Several more employees at major grocery stores operating in B.C. have tested positive for the coronavirus (COVID-19) in recent days, particularly in the Lower Mainland.
Stores with affected employees are located in both the Vancouver Coastal Health and Fraser Health regions, including in Vancouver, North Vancouver, Surrey, and Coquitlam.
Sobeys, Inc, the parent company of familiar stores like Safeway and Thrifty Foods, and the franchisor of discount grocery chain FreshCo, indicated April 8 on its case tracker that employees working at three of its Metro Vancouver stores have tested positive for the virus. The affected stores are as follows:
- Safeway - 2733 West Broadway, Vancouver: The last day the employee worked was March 31
- Safeway - 1766 Robson St, Vancouver: The last day the employee worked was April 4
- Safeway - 1170 East 27 St, North Vancouver: The last day the employee worked was April 3
Loblaw Companies Ltd, the parent company of Real Canadian Superstore, No Frills, and other local chains, provided updates to its COVID-19 employee case listings on April 9 indicating cases at the following store locations in the Metro Vancouver region:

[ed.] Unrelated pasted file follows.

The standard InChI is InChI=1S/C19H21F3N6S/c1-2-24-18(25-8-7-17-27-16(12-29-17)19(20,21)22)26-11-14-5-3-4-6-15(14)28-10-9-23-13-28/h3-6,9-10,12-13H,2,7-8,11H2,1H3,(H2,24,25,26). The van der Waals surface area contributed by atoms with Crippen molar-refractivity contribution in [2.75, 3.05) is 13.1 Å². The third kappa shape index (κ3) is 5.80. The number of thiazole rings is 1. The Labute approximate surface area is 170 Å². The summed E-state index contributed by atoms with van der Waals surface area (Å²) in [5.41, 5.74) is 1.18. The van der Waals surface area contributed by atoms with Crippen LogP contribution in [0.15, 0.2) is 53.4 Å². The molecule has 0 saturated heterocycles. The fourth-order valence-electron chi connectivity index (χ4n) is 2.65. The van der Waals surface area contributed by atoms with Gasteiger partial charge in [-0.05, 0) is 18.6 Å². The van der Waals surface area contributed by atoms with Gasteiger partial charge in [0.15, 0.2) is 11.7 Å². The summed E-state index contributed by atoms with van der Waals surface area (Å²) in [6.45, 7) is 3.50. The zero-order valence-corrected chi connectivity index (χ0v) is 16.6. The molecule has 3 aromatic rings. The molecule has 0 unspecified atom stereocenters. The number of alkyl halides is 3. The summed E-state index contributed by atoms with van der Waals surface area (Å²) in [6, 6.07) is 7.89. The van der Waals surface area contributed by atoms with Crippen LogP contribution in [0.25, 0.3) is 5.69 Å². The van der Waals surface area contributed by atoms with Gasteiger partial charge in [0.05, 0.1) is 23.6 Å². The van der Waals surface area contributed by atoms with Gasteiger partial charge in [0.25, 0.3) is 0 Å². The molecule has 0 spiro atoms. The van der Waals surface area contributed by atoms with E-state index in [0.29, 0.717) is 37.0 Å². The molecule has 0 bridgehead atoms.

- Dennis' No Frills - 100 - 1960 Como Lake Ave, Coquitlam: The last day the team member worked was on April 1
- Dean's No Frills - 4508 Fraser St, Vancouver: The last day the team member worked was on March 28
While T&T Supermarket is owned by Loblaw, the Canadian Asian grocery chain lists its COVID-19 cases separately on its own site. The company is reporting a new case at the following Metro Vancouver store:
- Central City Store - #3000-10153 King George Blvd, Surrey: The last day the part-time associate worked was April 2
None of the above-listed grocery stores are considered coronavirus public exposure sites by Fraser Health or Vancouver Coastal Health.
New order allows WorkSafeBC to shut down workplaces with COVID transmissions
B.C.'s steady rise in newly discovered COVID-19 infections continued April 8, with a record 1,293 cases detected in the prior 24-hour period, Provincial Health Officer Dr. Bonnie Henry told media Thursday afternoon.
To help combat the spread of the virus that has spawned a global pandemic, Henry said she was putting in place a new health order that allows WorkSafeBC inspectors to work under the Public Health Act to be able to shut workplaces down for 10 days or more when they detect outbreaks that involve workplace transmissions that involve three or more people.
Henry called the order an "ongoing evolution" of the program that the province has had for workplaces.